Those who facilitate and participate in short-term missions walk a fine line. It’s the line that separates helping from hurting, empowering from practicing paternalism, and education from poverty tourism. Yet sadly, it’s a line that many who pack their bags and grab their passports fail to recognize.
I feel the tension every time I lead a team—am I, along with this group of 25 ragtag college students, helping or hurting?
Below are 5 truths I remind myself and my teams of before heading off around the world.
1) Good intentions are not enough.
Remember when we talked about relief, rehabilitation, and development? Being able to differentiate between these three solutions will allow you to better serve on your short-term team. I’ll give you a quick refresher. Relief is the provision of temporary emergency relief after a crisis. Rehabilitation seeks to restore people and communities to their pre-crisis phase. Development is the process of ongoing change that moves to restorative relationships.
Many short-term teams try to bring relief to countries that have not recently experienced an emergency. They walk into a community with free goods, providing short-term handouts instead of long-term investments. This can hurt the local economy and create paternalism, or doing something for others that they can do for themselves. When looking for an organization to serve with, remember it takes intentional planning and partnerships to help restore and develop local economies, people, and programs.
2) You’re not bringing Jesus to people.
This one is essential—you’re not bringing Jesus to people. He is already there. Even if some communities have not heard or accepted Christ, it’s important to recognize that He has been working there since the beginning of time. As a team, your desire should be to partner in the work Jesus is already doing.
It’s also important as a team to discuss and intentionally ward against the prosperity gospel that can so easily slip into our worldview. In Western culture, it’s far too easy to equate economic superiority with spiritual superiority, but nothing could be further from the truth.
3) You’re getting something out of this.
I’ve come across people who think gaining something from a mission trip means that the experience was a selfish one. But the truth is, walking away with emotional, educational and spiritual growth is essential to a good trip—both for yourself and for the people you’re visiting. The question isn’t, “Are you benefiting from this experience?” Instead, the question should be, “What are you doing with the benefit?”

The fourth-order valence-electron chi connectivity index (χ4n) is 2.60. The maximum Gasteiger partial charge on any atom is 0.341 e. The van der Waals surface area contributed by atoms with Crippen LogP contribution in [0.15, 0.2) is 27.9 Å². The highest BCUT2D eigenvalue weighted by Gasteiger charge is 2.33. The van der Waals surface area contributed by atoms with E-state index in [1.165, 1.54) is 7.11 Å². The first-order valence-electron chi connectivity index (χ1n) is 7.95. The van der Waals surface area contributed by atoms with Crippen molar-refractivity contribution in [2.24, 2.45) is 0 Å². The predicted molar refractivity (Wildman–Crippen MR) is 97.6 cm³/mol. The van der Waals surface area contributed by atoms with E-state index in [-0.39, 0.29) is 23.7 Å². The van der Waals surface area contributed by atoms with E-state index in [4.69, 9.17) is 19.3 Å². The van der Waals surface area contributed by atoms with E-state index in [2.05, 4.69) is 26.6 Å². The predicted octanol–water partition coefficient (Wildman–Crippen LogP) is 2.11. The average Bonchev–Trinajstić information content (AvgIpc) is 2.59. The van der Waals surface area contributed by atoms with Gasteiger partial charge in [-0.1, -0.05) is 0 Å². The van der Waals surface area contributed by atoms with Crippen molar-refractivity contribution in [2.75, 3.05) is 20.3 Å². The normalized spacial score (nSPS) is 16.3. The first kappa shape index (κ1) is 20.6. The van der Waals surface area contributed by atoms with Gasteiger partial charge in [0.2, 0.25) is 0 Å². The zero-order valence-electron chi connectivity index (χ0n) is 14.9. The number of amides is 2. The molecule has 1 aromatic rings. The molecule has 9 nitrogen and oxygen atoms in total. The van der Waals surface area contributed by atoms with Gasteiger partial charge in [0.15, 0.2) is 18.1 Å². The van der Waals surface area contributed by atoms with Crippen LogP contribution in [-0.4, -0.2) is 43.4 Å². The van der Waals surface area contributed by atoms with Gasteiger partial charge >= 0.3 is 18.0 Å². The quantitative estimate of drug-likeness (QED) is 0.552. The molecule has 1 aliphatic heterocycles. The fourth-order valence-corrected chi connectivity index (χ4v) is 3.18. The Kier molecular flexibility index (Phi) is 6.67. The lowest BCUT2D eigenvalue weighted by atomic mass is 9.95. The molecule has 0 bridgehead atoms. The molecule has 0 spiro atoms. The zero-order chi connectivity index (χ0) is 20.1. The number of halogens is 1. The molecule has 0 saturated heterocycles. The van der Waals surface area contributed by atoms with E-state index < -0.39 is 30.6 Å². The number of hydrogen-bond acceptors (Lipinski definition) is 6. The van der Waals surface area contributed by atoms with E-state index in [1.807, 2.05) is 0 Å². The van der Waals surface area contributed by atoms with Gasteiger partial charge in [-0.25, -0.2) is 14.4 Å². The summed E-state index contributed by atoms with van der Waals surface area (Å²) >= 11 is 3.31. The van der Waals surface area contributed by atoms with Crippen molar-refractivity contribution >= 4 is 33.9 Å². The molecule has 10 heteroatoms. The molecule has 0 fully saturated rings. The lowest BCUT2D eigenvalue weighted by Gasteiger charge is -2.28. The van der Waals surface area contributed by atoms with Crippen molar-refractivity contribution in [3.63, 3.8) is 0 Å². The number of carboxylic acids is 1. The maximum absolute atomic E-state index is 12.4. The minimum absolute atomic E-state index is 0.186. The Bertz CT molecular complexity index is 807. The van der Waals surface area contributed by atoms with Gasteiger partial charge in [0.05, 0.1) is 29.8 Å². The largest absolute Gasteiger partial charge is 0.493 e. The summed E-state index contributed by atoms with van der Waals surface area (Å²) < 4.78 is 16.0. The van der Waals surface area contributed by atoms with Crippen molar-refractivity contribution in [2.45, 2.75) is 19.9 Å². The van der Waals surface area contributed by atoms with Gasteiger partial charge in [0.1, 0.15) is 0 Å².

The majority of people in the world will never have an experience like you’ve had. By sharing the stories and lessons you’ve learned, you can advocate for the people you went to serve. The authors of When Helping Hurts state, “People who have power seldom think about that power, while people who do not have it are very aware that they do not.”1 This experience can help you leverage the power you have to help those without a voice.
4) The trip is not about you.
While you’re gaining something from the trip, it’s not about you. Many of our team members want to come back with a list of accomplishments—the number of houses they built, fences they put up, or rooms they painted. However, teams aren’t always about what you’ve done, but instead who you’ve interacted with.
It’s important to come back from a trip content to describe the relationships you’ve built and the lessons you’ve learned rather than the checklist you accomplished.
5) Development is messy.
There’s no quick and easy fix to poverty. Real change comes from consistent, long-term partnerships. When choosing a short-term mission team, ask questions like, “Are you filling a need specifically asked for by those working in country?” and, “Is the work you’re doing going to continue after you leave?”
When your focus is on long-term restoration and not just physical checklists, we guarantee there will be bumps in the road. However, it’s the only way to move toward sustainable, positive change. Keep in mind, “Development is a lifelong process, not a two-week product.”2
1When Helping Hurts: How to Alleviate Poverty Without Hurting the Poor and Yourself, pg. 57
2When Helping Hurts: How to Alleviate Poverty Without Hurting the Poor and Yourself, pg. 157